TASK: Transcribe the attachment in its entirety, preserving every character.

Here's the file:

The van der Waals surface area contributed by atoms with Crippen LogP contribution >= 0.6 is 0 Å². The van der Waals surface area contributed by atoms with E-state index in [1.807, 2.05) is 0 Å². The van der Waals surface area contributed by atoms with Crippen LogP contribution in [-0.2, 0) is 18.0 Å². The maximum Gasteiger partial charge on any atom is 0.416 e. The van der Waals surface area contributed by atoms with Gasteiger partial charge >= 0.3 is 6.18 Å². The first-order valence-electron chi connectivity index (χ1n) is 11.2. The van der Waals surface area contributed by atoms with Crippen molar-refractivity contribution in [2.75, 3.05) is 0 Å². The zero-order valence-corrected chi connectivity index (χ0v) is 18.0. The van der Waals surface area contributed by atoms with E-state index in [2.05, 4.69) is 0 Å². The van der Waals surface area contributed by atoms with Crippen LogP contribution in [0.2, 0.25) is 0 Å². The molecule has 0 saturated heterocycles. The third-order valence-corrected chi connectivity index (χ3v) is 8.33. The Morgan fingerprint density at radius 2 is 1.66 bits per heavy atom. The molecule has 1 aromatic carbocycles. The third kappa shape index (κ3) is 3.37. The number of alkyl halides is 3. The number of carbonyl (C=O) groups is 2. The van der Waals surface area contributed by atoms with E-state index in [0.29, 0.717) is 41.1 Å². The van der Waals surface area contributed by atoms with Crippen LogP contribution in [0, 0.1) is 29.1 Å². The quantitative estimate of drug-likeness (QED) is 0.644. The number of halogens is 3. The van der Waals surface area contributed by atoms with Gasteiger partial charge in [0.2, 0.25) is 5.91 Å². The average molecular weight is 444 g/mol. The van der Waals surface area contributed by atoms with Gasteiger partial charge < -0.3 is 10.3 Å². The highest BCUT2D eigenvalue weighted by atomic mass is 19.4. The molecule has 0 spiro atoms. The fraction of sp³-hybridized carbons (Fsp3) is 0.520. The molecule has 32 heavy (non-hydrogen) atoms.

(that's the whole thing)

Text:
The van der Waals surface area contributed by atoms with Crippen LogP contribution >= 0.6 is 0 Å². The van der Waals surface area contributed by atoms with E-state index in [1.807, 2.05) is 0 Å². The van der Waals surface area contributed by atoms with Crippen LogP contribution in [-0.2, 0) is 18.0 Å². The maximum Gasteiger partial charge on any atom is 0.416 e. The van der Waals surface area contributed by atoms with Gasteiger partial charge >= 0.3 is 6.18 Å². The first-order valence-electron chi connectivity index (χ1n) is 11.2. The van der Waals surface area contributed by atoms with Crippen molar-refractivity contribution in [2.75, 3.05) is 0 Å². The zero-order valence-corrected chi connectivity index (χ0v) is 18.0. The van der Waals surface area contributed by atoms with E-state index in [2.05, 4.69) is 0 Å². The van der Waals surface area contributed by atoms with Crippen LogP contribution in [0.2, 0.25) is 0 Å². The molecule has 0 saturated heterocycles. The third-order valence-corrected chi connectivity index (χ3v) is 8.33. The Morgan fingerprint density at radius 2 is 1.66 bits per heavy atom. The molecule has 1 aromatic carbocycles. The third kappa shape index (κ3) is 3.37. The number of alkyl halides is 3. The number of carbonyl (C=O) groups is 2. The van der Waals surface area contributed by atoms with E-state index in [0.29, 0.717) is 41.1 Å². The van der Waals surface area contributed by atoms with Crippen LogP contribution in [0, 0.1) is 29.1 Å². The quantitative estimate of drug-likeness (QED) is 0.644. The number of halogens is 3. The van der Waals surface area contributed by atoms with Gasteiger partial charge in [0.2, 0.25) is 5.91 Å². The average molecular weight is 444 g/mol. The van der Waals surface area contributed by atoms with Gasteiger partial charge < -0.3 is 10.3 Å². The highest BCUT2D eigenvalue weighted by atomic mass is 19.4. The molecule has 0 spiro atoms. The fraction of sp³-hybridized carbons (Fsp3) is 0.520. The molecule has 32 heavy (non-hydrogen) atoms.